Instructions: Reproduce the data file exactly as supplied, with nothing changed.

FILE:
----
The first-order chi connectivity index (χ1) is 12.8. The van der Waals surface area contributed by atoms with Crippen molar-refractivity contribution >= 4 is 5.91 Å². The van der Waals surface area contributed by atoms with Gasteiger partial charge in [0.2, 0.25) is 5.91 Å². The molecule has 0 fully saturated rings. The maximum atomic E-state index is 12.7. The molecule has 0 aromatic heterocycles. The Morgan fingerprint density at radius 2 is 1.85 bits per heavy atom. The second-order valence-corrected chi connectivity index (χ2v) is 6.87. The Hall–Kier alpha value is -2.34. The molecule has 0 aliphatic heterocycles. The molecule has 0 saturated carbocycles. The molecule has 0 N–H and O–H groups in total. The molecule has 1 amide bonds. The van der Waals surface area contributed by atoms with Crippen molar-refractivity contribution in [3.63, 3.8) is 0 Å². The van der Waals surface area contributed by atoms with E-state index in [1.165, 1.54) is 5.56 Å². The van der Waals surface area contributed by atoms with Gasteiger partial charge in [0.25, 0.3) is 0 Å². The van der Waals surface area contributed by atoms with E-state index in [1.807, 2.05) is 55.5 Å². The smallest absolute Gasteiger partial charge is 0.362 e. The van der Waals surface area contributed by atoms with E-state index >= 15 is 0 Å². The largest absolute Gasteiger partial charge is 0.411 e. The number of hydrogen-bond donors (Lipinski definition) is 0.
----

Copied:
The first-order chi connectivity index (χ1) is 12.8. The van der Waals surface area contributed by atoms with Crippen molar-refractivity contribution >= 4 is 5.91 Å². The van der Waals surface area contributed by atoms with Gasteiger partial charge in [0.2, 0.25) is 5.91 Å². The molecule has 0 fully saturated rings. The maximum atomic E-state index is 12.7. The molecule has 0 aromatic heterocycles. The Morgan fingerprint density at radius 2 is 1.85 bits per heavy atom. The second-order valence-corrected chi connectivity index (χ2v) is 6.87. The Hall–Kier alpha value is -2.34. The molecule has 0 aliphatic heterocycles. The molecule has 0 saturated carbocycles. The molecule has 0 N–H and O–H groups in total. The molecule has 1 amide bonds. The van der Waals surface area contributed by atoms with Crippen molar-refractivity contribution in [3.63, 3.8) is 0 Å². The van der Waals surface area contributed by atoms with E-state index in [1.165, 1.54) is 5.56 Å². The van der Waals surface area contributed by atoms with Gasteiger partial charge in [0.25, 0.3) is 0 Å². The van der Waals surface area contributed by atoms with E-state index in [1.807, 2.05) is 55.5 Å². The smallest absolute Gasteiger partial charge is 0.362 e. The van der Waals surface area contributed by atoms with E-state index >= 15 is 0 Å². The largest absolute Gasteiger partial charge is 0.411 e. The number of hydrogen-bond donors (Lipinski definition) is 0.